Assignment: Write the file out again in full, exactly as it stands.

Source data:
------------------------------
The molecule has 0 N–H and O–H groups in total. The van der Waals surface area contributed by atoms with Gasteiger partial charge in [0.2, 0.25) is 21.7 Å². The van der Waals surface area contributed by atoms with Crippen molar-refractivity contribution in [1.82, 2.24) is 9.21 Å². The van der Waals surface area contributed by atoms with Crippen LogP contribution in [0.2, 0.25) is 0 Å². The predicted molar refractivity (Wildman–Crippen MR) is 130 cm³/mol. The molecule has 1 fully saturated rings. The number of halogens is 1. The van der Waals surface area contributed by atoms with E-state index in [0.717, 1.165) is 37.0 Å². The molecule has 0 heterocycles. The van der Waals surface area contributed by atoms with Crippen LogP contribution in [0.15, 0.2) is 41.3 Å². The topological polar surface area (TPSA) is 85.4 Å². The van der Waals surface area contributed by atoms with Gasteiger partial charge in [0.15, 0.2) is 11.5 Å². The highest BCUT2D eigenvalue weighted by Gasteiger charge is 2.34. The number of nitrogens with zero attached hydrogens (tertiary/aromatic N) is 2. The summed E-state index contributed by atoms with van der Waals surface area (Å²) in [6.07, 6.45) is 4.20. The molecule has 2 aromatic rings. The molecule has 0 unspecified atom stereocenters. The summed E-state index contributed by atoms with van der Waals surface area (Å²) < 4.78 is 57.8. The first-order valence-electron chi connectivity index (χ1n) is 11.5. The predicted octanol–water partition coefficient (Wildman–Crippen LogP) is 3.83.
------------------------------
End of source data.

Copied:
The molecule has 0 N–H and O–H groups in total. The van der Waals surface area contributed by atoms with Gasteiger partial charge in [0.2, 0.25) is 21.7 Å². The van der Waals surface area contributed by atoms with Crippen molar-refractivity contribution in [1.82, 2.24) is 9.21 Å². The van der Waals surface area contributed by atoms with Crippen LogP contribution in [0.2, 0.25) is 0 Å². The predicted molar refractivity (Wildman–Crippen MR) is 130 cm³/mol. The molecule has 1 fully saturated rings. The number of halogens is 1. The van der Waals surface area contributed by atoms with E-state index in [0.717, 1.165) is 37.0 Å². The molecule has 0 heterocycles. The van der Waals surface area contributed by atoms with Crippen LogP contribution in [0.15, 0.2) is 41.3 Å². The topological polar surface area (TPSA) is 85.4 Å². The van der Waals surface area contributed by atoms with Gasteiger partial charge in [0.15, 0.2) is 11.5 Å². The highest BCUT2D eigenvalue weighted by Gasteiger charge is 2.34. The number of nitrogens with zero attached hydrogens (tertiary/aromatic N) is 2. The summed E-state index contributed by atoms with van der Waals surface area (Å²) in [6.07, 6.45) is 4.20. The molecule has 2 aromatic rings. The molecule has 0 unspecified atom stereocenters. The summed E-state index contributed by atoms with van der Waals surface area (Å²) < 4.78 is 57.8. The first-order valence-electron chi connectivity index (χ1n) is 11.5. The predicted octanol–water partition coefficient (Wildman–Crippen LogP) is 3.83.